Part I. ASTRONOMICAL and MATHEMATICAL PAPERS. A Method of finding the Altitude and Longitude of the Nonagesimal

Degree of the Ecliptic. With an Appendix, containing Calculations from corresponding Observations, for determining the Difference of Meridians between Harvard Hall, in the University of Cambridge, in the Commonwealth of Massachujets, and the Royal Oblervatories at Greenwich and Paris. By the Rev. Joseph Willard.

No part of this memoir furnishes any thing which we can, with propriety, extract for the use of our Readers. The Appendix is a most laborious work, and fully evinces that the American aftro. nomer is industrious in his observations, and ingenious in applying them to useful purposes. The longitude of Cambridge in Massachusets is, from there observations, determined to be 4" 44' 31" west of Greenwich. On the Latitude of the University of Cambridge. By Samuel Wil

liams, F. A. A. * Profeffor of Mathematics and Nat. Phil.

The result of several solar and fidereal observations gives the latitude of the Observatory 42° 23' 28".46. To this paper is added a short table of the variation of the compass, as observed at Cambridge, from 1708 to 1783 inclusive. A Table of the Equations of equal Altitudes for the Latitude of Cam

bridge. By the Rev. Joseph Wiliard. Contains the equation for correcting the time of noon deduced from two o lervations of the fun's equal alitude; the error to be corrected arises from the sun's motion during the interval between the obiervations. Mr. Willard computes the equation which arises from the difference of the fun's declination only, not regarding the difference of its right afcenfion, at the two times of obfervation.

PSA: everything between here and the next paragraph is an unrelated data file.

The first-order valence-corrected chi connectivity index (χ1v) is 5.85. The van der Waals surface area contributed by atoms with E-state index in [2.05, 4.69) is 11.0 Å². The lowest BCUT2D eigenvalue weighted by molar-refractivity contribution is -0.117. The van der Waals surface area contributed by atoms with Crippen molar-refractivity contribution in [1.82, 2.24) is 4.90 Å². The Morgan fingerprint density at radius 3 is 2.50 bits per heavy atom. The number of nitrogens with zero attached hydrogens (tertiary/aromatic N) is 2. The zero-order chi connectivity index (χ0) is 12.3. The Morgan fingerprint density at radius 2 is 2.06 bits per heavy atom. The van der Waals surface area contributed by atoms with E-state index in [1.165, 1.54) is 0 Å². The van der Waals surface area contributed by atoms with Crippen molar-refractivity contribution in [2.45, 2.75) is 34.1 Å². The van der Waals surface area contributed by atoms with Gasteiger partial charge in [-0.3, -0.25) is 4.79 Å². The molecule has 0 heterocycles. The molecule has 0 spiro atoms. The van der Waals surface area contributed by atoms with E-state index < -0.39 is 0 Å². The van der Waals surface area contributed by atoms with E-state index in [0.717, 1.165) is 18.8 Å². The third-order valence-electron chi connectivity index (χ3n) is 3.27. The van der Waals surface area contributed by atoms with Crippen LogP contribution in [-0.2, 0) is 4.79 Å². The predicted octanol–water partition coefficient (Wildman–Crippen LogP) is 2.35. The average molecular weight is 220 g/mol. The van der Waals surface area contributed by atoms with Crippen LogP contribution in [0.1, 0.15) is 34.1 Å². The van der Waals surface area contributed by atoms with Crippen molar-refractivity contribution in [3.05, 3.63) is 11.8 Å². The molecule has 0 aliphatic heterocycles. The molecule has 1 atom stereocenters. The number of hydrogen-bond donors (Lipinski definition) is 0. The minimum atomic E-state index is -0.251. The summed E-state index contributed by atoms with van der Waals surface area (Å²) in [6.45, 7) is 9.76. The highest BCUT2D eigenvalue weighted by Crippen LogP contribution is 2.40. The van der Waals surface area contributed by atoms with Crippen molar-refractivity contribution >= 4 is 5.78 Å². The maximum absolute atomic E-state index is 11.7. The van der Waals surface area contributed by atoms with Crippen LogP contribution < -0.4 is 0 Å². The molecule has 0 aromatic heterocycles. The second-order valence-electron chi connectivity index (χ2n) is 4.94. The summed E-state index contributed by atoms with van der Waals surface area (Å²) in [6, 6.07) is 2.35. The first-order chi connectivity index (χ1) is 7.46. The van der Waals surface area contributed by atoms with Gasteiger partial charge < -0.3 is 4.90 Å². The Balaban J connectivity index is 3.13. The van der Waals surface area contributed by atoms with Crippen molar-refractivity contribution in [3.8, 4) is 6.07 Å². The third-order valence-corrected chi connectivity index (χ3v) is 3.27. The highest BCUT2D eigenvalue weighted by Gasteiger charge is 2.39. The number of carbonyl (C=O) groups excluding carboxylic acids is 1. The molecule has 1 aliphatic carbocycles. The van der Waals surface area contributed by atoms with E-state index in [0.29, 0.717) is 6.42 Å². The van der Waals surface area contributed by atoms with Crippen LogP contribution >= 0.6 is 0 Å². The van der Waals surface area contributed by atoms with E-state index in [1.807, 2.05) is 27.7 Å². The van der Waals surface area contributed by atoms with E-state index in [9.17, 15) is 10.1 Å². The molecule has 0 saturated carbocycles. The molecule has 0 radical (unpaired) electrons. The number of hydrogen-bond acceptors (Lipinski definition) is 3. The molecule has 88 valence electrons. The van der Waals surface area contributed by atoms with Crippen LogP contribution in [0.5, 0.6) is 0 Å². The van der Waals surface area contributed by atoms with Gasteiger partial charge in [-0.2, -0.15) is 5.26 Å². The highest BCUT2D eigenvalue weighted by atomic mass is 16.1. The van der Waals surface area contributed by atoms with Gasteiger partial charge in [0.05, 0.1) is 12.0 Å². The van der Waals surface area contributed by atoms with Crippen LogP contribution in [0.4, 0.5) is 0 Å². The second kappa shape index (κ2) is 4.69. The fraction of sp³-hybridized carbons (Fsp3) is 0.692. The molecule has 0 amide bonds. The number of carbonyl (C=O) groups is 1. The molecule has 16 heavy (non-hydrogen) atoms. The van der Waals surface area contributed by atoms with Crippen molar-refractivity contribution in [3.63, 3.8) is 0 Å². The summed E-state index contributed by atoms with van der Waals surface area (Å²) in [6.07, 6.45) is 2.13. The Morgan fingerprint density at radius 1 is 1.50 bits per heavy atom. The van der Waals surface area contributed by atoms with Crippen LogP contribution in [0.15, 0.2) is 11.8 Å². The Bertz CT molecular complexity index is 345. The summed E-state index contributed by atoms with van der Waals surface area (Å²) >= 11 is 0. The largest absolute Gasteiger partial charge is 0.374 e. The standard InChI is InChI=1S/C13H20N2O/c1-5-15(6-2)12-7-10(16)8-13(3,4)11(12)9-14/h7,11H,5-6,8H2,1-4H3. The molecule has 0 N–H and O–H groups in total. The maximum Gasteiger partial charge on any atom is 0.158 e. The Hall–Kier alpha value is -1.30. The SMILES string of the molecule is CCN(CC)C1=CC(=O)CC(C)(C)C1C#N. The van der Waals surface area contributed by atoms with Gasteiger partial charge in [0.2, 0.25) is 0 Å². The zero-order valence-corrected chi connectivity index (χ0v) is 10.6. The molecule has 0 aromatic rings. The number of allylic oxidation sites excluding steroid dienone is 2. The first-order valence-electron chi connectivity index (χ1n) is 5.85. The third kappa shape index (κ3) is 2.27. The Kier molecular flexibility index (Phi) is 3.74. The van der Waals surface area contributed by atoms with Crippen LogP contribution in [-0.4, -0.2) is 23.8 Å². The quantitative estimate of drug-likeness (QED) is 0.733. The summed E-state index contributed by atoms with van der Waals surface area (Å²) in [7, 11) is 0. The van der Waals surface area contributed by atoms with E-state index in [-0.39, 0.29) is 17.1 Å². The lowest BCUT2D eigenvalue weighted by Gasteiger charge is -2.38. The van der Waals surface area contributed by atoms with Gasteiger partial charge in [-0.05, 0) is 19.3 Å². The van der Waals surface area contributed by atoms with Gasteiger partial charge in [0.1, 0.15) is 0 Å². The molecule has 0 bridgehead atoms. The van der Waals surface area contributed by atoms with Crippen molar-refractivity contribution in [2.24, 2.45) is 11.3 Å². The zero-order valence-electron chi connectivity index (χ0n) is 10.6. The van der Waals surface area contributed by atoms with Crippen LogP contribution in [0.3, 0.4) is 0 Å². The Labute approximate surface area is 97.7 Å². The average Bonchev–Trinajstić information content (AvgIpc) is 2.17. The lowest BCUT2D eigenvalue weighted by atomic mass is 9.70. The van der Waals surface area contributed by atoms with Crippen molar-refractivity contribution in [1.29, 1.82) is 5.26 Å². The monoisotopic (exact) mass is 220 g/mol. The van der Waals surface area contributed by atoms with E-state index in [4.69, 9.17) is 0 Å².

The eleven following memoirs contain various astronomical observations of solar and lunar eclipies, ---tranfits, &c. in different parts of America.

On the Extraction of Roots. By Benjamin West, Esq. This does not vary from De Lagney's well-known method of approximating the required root.

• Fellow of the American Academy,

A new



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A new and concise Method of computing Interest at 6 per Cent. per

By Philomath.
Several Ways of determining what Sum is to be insured on an Ad-

venture, that the whole Intereft may be covered. By Mercator.

These two memoirs are useful. The contrivances are such as naturally must suggest themselves to any person conversant with arithmetical operations.

Observations upon an Hypothesis for solving the Phenomena of Light:

with incidental Observations tending to sew the Heterogeneousness